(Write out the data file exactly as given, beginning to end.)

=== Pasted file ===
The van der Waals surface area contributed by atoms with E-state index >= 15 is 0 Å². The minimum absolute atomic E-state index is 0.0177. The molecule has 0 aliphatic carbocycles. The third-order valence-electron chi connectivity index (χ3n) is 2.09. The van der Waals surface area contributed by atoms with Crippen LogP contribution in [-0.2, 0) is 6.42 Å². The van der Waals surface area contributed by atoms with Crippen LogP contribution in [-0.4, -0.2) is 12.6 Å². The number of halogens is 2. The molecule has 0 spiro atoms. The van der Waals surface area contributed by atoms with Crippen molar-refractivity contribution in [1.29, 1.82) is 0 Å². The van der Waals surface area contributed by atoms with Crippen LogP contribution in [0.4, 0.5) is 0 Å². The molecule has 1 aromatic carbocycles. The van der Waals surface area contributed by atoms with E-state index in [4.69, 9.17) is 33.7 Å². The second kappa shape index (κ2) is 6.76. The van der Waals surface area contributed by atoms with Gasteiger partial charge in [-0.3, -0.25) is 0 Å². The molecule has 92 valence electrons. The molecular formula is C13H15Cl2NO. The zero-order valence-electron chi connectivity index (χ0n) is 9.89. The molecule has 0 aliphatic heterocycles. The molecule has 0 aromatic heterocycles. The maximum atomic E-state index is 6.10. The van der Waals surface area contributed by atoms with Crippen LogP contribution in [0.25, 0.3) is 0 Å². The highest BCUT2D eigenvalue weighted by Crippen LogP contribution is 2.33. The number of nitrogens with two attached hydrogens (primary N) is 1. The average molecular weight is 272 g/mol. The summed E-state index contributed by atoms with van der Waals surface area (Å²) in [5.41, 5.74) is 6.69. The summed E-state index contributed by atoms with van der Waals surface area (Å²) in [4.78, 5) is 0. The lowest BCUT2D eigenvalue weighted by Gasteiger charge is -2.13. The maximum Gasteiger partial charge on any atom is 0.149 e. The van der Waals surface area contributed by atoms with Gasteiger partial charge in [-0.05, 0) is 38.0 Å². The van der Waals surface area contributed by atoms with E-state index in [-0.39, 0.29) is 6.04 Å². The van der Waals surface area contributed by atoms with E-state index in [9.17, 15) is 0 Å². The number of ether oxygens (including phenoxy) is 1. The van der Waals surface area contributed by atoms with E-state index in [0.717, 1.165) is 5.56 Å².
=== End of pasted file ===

The van der Waals surface area contributed by atoms with E-state index >= 15 is 0 Å². The minimum absolute atomic E-state index is 0.0177. The molecule has 0 aliphatic carbocycles. The third-order valence-electron chi connectivity index (χ3n) is 2.09. The van der Waals surface area contributed by atoms with Crippen LogP contribution in [-0.2, 0) is 6.42 Å². The van der Waals surface area contributed by atoms with Crippen LogP contribution in [-0.4, -0.2) is 12.6 Å². The number of halogens is 2. The molecule has 0 spiro atoms. The van der Waals surface area contributed by atoms with Crippen molar-refractivity contribution in [1.29, 1.82) is 0 Å². The van der Waals surface area contributed by atoms with Crippen LogP contribution in [0.4, 0.5) is 0 Å². The molecule has 1 aromatic carbocycles. The van der Waals surface area contributed by atoms with E-state index in [4.69, 9.17) is 33.7 Å². The second kappa shape index (κ2) is 6.76. The van der Waals surface area contributed by atoms with Gasteiger partial charge in [-0.3, -0.25) is 0 Å². The molecule has 92 valence electrons. The molecular formula is C13H15Cl2NO. The zero-order valence-electron chi connectivity index (χ0n) is 9.89. The molecule has 0 aliphatic heterocycles. The molecule has 0 aromatic heterocycles. The maximum atomic E-state index is 6.10. The van der Waals surface area contributed by atoms with Crippen LogP contribution in [0.25, 0.3) is 0 Å². The highest BCUT2D eigenvalue weighted by Crippen LogP contribution is 2.33. The number of nitrogens with two attached hydrogens (primary N) is 1. The average molecular weight is 272 g/mol. The summed E-state index contributed by atoms with van der Waals surface area (Å²) in [5.41, 5.74) is 6.69. The summed E-state index contributed by atoms with van der Waals surface area (Å²) in [4.78, 5) is 0. The lowest BCUT2D eigenvalue weighted by Gasteiger charge is -2.13. The maximum Gasteiger partial charge on any atom is 0.149 e. The van der Waals surface area contributed by atoms with Gasteiger partial charge in [-0.05, 0) is 38.0 Å². The van der Waals surface area contributed by atoms with E-state index in [-0.39, 0.29) is 6.04 Å². The van der Waals surface area contributed by atoms with E-state index in [9.17, 15) is 0 Å². The number of ether oxygens (including phenoxy) is 1. The van der Waals surface area contributed by atoms with E-state index in [0.717, 1.165) is 5.56 Å².